Video: Irish citizens in Afghanistan, INMO calls for healthcare worker bonus

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Taoiseach 'deeply concerned' at Afghanistan situation

Taoiseach Micheál Martin has said he is “deeply concerned by the unfolding situation in Afghanistan".

On Sunday, Afghan president Ashraf Ghani fled the country as Taliban forces entered the capital, Kabul virtually unopposed causing citizens to flood to the city's airport attempting to escape the country.

According to the Minister for Foreign Affairs on Monday morning, 15 Irish nationals are looking to leave Afghanistan. All commercial flights into and out of Kabul airport have been halted, so efforts are now being made to coordinate with other EU countries, the US and the UK to try and evacuate the Irish nationals, Simon Coveney said.

In a statement on Monday afternoon, Mr Martin said the "pace of developments" in Afghanistan has "taken many by surprise".

“I fully endorse the call from UN secretary general António Guterres from the Taliban to exercise the utmost restraint," the Taoiseach said.

INMO calls for healthcare worker bonus

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The Irish Nurses and Midwives Organisation (INMO) are calling on the Government to deliver on its promise to give bonuses to healthcare workers, in recognition of their work during the Covid-19 pandemic.

In early July, the Government was reportedly "actively considering" the move and later that month, Minister for Health Stephen Donnelly added all HSE staff, including those working in administrative roles, should receive a bonus for their work during Covid.

As reported by The Irish Times, among the options being considered for the bonus is an extra payment, non-taxable vouchers or additional leave.

However, the INMO has criticised the Government for not yet delivering on that promise, while healthcare workers in the North received a €570 bonus last month.

Speaking to Newstalk, Dave Hughes from the INMO said healthcare workers have delivered care under challenging circumstances throughout the pandemic, which should be recognised.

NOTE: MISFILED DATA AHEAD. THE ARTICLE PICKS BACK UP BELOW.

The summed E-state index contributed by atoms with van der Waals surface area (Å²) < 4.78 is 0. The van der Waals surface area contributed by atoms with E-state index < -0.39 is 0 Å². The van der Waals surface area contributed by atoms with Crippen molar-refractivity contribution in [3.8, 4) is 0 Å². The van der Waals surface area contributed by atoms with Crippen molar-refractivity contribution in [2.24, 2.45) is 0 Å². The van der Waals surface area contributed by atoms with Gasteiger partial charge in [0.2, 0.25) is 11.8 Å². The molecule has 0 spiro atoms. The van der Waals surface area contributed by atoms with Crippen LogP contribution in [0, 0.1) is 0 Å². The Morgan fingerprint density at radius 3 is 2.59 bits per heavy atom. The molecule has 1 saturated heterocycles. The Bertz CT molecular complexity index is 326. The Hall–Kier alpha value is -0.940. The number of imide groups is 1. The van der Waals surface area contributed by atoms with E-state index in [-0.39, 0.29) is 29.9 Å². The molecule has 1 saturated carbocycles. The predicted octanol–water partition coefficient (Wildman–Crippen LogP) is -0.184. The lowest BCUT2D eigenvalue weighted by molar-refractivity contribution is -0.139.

Long Covid research looks at blood clotting in patients

New evidence shows that patients with long Covid continue to have higher measures of blood clotting, which may explain persistent symptoms, including reduced physical fitness and fatigue.

The study, led by researchers from RCSI (Royal College of Surgeons in Ireland) University of Medicine and Health Sciences, is published in the Journal of Thrombosis and Haemostasis.

Previous work by the same group studied the dangerous clotting observed in patients with severe acute Covid-19.

However, far less is known about long Covid syndrome, where symptoms can last weeks to months after the initial infection has resolved and is estimated to affect millions of people worldwide.

Covid outbreaks in Mid-West

Health officials have warned about outbreaks of Covid-19 cases in the Mid-West, saying they are experiencing the highest increases since February.

The HSE warned that the outbreaks are showing a trend of widespread community transmission, with multi-setting outbreaks becoming “more frequent”.

Officials in the Mid-West, which includes Limerick, Clare and North Tipperary, said there are a rising number of cases in long-term care facilities, workplaces, social settings and a small number of sports teams.

Issuing a public health alert, they said: “We are recording 998 Covid-19 cases in the Mid-West region over the past 14 days, more than a third of which were recorded since Friday.

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